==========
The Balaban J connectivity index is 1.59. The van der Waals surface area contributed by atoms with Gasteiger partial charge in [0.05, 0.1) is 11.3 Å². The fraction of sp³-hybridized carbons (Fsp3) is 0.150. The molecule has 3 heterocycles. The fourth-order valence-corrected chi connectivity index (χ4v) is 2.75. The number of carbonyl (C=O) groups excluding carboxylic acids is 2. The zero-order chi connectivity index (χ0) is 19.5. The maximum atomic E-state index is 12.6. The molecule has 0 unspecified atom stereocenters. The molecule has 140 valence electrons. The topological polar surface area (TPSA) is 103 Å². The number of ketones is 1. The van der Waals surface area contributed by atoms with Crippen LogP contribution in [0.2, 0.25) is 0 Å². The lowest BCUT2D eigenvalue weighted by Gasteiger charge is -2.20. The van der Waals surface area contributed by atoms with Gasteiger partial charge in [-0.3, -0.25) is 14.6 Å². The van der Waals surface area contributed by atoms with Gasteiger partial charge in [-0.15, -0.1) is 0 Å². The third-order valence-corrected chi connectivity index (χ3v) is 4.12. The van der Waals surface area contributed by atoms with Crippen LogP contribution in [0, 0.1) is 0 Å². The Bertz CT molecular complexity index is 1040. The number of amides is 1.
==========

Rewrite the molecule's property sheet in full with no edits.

The Balaban J connectivity index is 1.59. The van der Waals surface area contributed by atoms with Gasteiger partial charge in [0.05, 0.1) is 11.3 Å². The fraction of sp³-hybridized carbons (Fsp3) is 0.150. The molecule has 3 heterocycles. The fourth-order valence-corrected chi connectivity index (χ4v) is 2.75. The number of carbonyl (C=O) groups excluding carboxylic acids is 2. The zero-order chi connectivity index (χ0) is 19.5. The maximum atomic E-state index is 12.6. The molecule has 0 unspecified atom stereocenters. The molecule has 140 valence electrons. The topological polar surface area (TPSA) is 103 Å². The number of ketones is 1. The van der Waals surface area contributed by atoms with Crippen LogP contribution in [0.2, 0.25) is 0 Å². The lowest BCUT2D eigenvalue weighted by Gasteiger charge is -2.20. The van der Waals surface area contributed by atoms with Gasteiger partial charge in [-0.3, -0.25) is 14.6 Å². The van der Waals surface area contributed by atoms with Gasteiger partial charge in [-0.15, -0.1) is 0 Å². The third-order valence-corrected chi connectivity index (χ3v) is 4.12. The van der Waals surface area contributed by atoms with Crippen LogP contribution in [0, 0.1) is 0 Å². The Bertz CT molecular complexity index is 1040. The number of amides is 1.